- Associated Press - Wednesday, June 28, 2017

NASHVILLE, Tenn. (AP) - The sponsor of an effort to protect immigrants is withdrawing his proposal to make Nashville something like a “sanctuary city,” citing the city attorney’s “damaging” legal opinion that the requirements couldn’t be forced on the elected sheriff.

Nashville Councilman Bob Mendes also pointed to opposition from outside the county and from Republicans eyeing bids for governor who have starkly opposed the measure, which had been up for a final vote on July 6. He said they used it as a “political football.”

“It’s almost become a race to the bottom to see who can criticize Nashville more, who can criticize immigrants more,” Mendes said at a news conference on Wednesday.

The legal opinion Tuesday by Metro Nashville Director of Law Jon Cooper said the council can’t tell the constitutionally elected sheriff how to run the jails - and that includes imposing limits on how he shares immigration information with the federal government. Given the opinion, Mayor Megan Barry also urged the council to reconsider.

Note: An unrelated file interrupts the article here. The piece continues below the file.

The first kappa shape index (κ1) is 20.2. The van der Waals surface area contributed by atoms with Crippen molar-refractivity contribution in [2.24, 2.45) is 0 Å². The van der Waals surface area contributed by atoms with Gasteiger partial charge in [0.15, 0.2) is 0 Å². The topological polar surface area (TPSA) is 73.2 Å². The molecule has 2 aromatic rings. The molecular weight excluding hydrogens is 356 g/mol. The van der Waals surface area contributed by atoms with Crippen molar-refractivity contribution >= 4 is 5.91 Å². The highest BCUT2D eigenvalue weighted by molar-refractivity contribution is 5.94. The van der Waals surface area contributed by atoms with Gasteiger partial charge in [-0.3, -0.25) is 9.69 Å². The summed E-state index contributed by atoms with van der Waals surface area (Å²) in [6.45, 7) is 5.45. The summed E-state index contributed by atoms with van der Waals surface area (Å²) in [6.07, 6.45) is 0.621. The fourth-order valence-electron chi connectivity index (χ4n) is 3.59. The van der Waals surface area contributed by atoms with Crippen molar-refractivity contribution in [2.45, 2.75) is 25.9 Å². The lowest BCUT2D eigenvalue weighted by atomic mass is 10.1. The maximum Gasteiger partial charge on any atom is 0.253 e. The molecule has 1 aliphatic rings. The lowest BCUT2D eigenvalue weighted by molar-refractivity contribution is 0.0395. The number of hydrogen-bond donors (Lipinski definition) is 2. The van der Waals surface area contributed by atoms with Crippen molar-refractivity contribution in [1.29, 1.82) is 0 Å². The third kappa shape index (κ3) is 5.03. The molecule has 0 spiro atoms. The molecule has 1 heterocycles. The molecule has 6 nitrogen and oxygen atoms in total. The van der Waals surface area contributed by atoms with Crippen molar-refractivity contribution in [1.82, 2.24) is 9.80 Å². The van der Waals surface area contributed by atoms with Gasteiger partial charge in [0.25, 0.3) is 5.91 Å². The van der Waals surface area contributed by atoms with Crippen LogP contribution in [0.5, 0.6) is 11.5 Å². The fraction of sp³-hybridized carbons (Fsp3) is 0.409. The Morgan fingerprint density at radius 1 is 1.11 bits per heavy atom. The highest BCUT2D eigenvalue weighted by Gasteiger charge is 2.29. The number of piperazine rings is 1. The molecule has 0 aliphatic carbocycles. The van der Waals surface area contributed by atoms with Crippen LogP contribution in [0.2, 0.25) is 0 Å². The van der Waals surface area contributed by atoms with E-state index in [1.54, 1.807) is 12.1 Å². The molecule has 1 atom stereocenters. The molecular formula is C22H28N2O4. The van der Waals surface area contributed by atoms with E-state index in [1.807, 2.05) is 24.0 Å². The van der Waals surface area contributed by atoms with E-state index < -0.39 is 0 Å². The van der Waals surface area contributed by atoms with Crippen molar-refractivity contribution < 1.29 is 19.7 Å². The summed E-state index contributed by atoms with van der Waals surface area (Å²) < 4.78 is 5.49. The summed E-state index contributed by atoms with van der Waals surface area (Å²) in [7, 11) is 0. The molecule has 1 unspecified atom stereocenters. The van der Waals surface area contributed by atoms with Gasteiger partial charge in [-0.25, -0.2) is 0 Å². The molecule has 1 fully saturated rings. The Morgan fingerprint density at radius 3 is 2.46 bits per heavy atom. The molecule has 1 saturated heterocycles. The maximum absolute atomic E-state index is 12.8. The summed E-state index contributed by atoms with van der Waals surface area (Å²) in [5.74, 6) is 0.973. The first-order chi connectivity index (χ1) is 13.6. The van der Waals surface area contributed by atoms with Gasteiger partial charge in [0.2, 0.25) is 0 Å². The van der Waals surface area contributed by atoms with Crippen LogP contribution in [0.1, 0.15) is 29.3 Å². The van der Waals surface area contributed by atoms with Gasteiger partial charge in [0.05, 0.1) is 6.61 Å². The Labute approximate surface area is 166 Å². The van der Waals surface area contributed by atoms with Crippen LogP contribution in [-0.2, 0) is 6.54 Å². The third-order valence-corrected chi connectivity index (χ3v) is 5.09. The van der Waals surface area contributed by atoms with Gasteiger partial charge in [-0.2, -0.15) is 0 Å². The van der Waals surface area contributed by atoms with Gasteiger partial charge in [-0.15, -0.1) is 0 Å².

The proposal said that unless required under federal or state law or court order, Nashville couldn’t use its resources to help enforce federal immigration laws, respond to U.S. Immigration and Customs Enforcement requests or review someone’s citizenship. Immigration-related detention requests, it said, would be honored only under court-approved warrants.

Mendes said he also will withdraw a related proposal seeking to bar immigrant detention at Davidson County jail, which Sheriff Daron Hall runs, by terminating and renegotiating its contract with the U.S. Marshals Service.

The sheriff said the legal opinion validates his concern that the ordinance was an overreach.

Mendes said the proposal wouldn’t qualify Nashville as a sanctuary city under the U.S. Department of Justice, and would work within the confines of state and federal law. But he said he can’t amend either proposal before the final vote, so will have to withdraw them instead.


Information from: The Tennessean, https://www.tennessean.com

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